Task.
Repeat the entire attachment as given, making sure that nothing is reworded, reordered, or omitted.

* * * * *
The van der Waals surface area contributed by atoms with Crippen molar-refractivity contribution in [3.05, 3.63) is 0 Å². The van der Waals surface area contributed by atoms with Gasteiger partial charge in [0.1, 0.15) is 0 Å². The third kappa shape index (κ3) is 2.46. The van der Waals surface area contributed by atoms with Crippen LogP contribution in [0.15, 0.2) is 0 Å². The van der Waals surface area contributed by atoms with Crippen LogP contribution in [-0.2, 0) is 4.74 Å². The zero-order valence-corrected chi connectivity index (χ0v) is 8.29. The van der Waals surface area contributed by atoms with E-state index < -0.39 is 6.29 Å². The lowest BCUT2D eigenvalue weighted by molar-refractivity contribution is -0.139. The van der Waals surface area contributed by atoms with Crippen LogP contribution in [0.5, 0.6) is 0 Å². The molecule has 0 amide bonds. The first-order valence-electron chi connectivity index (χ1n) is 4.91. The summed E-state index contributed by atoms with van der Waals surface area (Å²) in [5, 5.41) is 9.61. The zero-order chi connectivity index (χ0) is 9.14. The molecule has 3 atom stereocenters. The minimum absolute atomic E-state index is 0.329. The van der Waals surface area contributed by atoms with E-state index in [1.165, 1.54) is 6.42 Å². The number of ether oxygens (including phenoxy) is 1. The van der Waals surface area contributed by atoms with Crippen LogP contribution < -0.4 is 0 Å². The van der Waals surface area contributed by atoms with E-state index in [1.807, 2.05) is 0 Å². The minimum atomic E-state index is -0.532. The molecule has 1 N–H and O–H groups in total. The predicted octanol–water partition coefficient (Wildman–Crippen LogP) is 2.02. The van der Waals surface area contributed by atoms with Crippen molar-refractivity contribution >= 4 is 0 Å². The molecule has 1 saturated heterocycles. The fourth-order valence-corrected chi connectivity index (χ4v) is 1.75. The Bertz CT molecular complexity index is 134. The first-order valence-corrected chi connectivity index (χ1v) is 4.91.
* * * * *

The van der Waals surface area contributed by atoms with Crippen molar-refractivity contribution in [3.05, 3.63) is 0 Å². The van der Waals surface area contributed by atoms with Gasteiger partial charge in [0.1, 0.15) is 0 Å². The third kappa shape index (κ3) is 2.46. The van der Waals surface area contributed by atoms with Crippen LogP contribution in [0.15, 0.2) is 0 Å². The van der Waals surface area contributed by atoms with Crippen LogP contribution in [-0.2, 0) is 4.74 Å². The zero-order valence-corrected chi connectivity index (χ0v) is 8.29. The van der Waals surface area contributed by atoms with E-state index < -0.39 is 6.29 Å². The lowest BCUT2D eigenvalue weighted by molar-refractivity contribution is -0.139. The van der Waals surface area contributed by atoms with Crippen LogP contribution in [0.5, 0.6) is 0 Å². The molecule has 0 amide bonds. The first-order valence-electron chi connectivity index (χ1n) is 4.91. The summed E-state index contributed by atoms with van der Waals surface area (Å²) in [5, 5.41) is 9.61. The zero-order chi connectivity index (χ0) is 9.14. The molecule has 3 atom stereocenters. The minimum absolute atomic E-state index is 0.329. The van der Waals surface area contributed by atoms with E-state index in [1.165, 1.54) is 6.42 Å². The number of ether oxygens (including phenoxy) is 1. The van der Waals surface area contributed by atoms with Crippen LogP contribution < -0.4 is 0 Å². The van der Waals surface area contributed by atoms with E-state index in [1.807, 2.05) is 0 Å². The minimum atomic E-state index is -0.532. The molecule has 1 N–H and O–H groups in total. The predicted octanol–water partition coefficient (Wildman–Crippen LogP) is 2.02. The van der Waals surface area contributed by atoms with Crippen molar-refractivity contribution >= 4 is 0 Å². The molecule has 1 saturated heterocycles. The fourth-order valence-corrected chi connectivity index (χ4v) is 1.75. The Bertz CT molecular complexity index is 134. The first-order valence-corrected chi connectivity index (χ1v) is 4.91.